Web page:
Getting Texts: Companion Post to Input-Based Strategies & Activities

**Updated 2.8.19 with Dixit Card Storyasking**

See this post for all the input-based activities you can do with a text. But how do we end up with a text in the first place?! Here are all the ways I’ve been collecting:

**N.B. Many interactive ways to get texts require you to write something down during the school day, else you might forget details! If you can’t create the text during a planning period within an hour or two of the events, jot down notes right after class (as the next group of students line up for the Class Password?), or consider integrating a student job.**

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Texts from First Week/Class

This year, I see my 3 sections of Intro Latin just once per week, but the typical beginning-of-year activities don’t include much reading. Focusing on TPR for the first 10 hours, for example, just won’t work with this schedule. In order to maximize input, reading must be part of their Latin experience from the start, and the texts I give must be hyper-comprehensible. In my last post, I shared the text I’ll project and read to diēs Mārtis (i.e. the Tuesday Latin class) next week.

Today I got thinking more about maximizing the input through reading. It doesn’t have to stop there in class, but I have to be smart about reading assignments for home. I shouldn’t hand them the exact same text and say “go home, read this, and tell someone what it means/write an English summary.” That’s the kind of artificial assignment that feels like busywork, and it is! Let’s face it, students already know the information in there, and would just be reading for reading’s sake which is practicing language for language’s sake.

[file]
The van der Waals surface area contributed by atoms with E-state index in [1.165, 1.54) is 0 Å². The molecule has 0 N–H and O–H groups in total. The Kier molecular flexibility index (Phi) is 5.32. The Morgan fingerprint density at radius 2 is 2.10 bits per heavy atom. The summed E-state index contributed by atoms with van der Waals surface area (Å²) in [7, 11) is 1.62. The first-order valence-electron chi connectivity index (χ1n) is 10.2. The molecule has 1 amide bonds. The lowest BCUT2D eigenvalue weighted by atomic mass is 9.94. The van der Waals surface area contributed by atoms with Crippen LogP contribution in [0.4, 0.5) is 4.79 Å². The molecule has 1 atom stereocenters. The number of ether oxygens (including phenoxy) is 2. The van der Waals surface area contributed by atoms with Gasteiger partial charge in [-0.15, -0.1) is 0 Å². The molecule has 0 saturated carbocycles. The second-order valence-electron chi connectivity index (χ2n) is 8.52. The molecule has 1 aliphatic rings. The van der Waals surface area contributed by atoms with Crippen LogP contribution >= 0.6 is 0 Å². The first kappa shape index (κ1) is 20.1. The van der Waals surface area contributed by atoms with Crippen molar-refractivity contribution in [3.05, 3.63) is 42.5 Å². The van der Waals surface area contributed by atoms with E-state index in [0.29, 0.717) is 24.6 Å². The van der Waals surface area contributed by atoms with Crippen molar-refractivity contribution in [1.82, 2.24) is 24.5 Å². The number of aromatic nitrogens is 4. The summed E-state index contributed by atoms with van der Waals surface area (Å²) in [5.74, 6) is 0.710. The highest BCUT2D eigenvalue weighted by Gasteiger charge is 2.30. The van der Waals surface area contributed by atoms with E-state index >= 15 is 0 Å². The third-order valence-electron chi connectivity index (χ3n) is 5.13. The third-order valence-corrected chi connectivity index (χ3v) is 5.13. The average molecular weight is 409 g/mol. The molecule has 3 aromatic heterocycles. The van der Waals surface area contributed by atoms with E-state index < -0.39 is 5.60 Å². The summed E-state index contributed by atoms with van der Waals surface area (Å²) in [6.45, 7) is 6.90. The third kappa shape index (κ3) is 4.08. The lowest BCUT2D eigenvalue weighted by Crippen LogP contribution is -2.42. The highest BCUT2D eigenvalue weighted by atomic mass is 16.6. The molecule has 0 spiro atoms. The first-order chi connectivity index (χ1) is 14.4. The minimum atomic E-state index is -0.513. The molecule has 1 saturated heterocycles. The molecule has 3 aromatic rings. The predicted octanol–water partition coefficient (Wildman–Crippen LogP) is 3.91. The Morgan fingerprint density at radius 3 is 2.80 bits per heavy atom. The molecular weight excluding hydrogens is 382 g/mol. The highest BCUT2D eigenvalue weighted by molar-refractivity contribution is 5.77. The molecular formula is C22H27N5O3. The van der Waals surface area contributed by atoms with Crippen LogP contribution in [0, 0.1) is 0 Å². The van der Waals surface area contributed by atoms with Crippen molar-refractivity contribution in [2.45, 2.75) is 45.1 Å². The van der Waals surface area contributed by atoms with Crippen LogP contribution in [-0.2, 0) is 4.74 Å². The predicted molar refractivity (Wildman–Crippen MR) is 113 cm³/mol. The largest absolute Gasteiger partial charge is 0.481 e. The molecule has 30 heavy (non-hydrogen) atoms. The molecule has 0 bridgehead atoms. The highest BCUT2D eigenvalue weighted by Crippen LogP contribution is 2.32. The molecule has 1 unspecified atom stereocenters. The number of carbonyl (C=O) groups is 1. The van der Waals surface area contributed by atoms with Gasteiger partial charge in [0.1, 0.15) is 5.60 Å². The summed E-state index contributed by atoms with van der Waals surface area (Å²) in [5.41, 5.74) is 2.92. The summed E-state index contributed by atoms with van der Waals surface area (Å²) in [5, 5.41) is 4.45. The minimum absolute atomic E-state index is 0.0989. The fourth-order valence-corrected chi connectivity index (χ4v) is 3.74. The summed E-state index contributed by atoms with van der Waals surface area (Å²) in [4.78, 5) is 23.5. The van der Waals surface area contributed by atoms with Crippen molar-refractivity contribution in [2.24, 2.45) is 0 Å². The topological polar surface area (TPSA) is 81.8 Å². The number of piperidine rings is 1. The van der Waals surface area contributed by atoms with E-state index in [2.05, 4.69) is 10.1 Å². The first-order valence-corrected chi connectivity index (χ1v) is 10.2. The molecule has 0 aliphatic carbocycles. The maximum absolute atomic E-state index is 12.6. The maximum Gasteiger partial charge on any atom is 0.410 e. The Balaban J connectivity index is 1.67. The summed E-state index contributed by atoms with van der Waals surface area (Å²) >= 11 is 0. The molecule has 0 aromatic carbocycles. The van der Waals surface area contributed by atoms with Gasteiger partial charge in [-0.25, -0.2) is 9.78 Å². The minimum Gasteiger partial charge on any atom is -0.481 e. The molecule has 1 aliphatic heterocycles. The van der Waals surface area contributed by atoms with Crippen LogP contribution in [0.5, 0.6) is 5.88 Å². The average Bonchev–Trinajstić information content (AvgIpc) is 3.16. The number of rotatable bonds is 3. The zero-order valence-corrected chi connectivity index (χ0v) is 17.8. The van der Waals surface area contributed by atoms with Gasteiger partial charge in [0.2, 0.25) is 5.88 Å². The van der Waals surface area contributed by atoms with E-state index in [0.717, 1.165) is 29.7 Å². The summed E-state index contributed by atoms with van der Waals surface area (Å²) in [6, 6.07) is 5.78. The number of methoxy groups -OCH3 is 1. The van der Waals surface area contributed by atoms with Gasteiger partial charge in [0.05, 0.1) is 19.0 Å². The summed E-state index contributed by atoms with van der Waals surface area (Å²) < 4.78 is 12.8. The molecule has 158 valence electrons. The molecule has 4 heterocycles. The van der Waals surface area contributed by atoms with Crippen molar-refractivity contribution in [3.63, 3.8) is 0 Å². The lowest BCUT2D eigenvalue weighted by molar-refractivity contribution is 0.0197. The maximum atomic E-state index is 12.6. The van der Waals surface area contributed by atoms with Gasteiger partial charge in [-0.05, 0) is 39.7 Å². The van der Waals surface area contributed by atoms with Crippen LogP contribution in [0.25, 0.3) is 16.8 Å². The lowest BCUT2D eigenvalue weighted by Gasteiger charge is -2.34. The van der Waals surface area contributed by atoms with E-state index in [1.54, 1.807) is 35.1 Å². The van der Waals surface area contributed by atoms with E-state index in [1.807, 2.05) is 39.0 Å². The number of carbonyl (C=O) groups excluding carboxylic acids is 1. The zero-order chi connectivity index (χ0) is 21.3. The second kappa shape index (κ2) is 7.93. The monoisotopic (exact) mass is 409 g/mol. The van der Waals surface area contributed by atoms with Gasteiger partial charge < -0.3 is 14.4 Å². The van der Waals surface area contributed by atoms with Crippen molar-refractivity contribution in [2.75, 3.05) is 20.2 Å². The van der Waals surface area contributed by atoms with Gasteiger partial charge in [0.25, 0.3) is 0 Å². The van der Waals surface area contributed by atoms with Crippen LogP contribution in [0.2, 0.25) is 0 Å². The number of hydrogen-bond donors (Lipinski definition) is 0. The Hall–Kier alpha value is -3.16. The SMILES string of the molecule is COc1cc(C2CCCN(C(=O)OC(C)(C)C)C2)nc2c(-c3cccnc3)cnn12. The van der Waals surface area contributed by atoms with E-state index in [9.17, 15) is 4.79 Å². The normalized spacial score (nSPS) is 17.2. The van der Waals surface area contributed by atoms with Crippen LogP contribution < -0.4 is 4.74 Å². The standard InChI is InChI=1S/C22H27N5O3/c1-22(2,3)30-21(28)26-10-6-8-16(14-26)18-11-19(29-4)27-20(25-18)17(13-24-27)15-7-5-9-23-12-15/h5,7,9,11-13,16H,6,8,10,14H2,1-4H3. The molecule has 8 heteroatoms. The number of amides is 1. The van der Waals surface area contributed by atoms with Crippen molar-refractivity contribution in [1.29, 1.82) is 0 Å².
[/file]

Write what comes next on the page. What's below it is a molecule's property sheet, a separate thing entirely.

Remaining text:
We need a parallel reading.

I could make something up, but I don’t know the students well enough yet to gauge what they might find compelling. Instead, I’ve combined the texts from the other two sections to give as a reading assignment (e.g. diēs Mercuriī students will get a text with the interests of diēs Mārtis, and diēs Iovis). Here is what diēs Mārtis students get to take home and read (click for Google Doc):

After I project and read aloud the primary text in class, students will have read just under ~500 words of Latin (216 + 269) by the end of their 2nd Latin class! That’s no small sum, and there’s no way this would be possible without a student-centered focus on compelling messages (i.e. what students like, and how that differs or is similar to others), and sheltering vocabulary—in this case focusing on the one verb we used in the last 15min. of the first day class, placet.

On Sheltering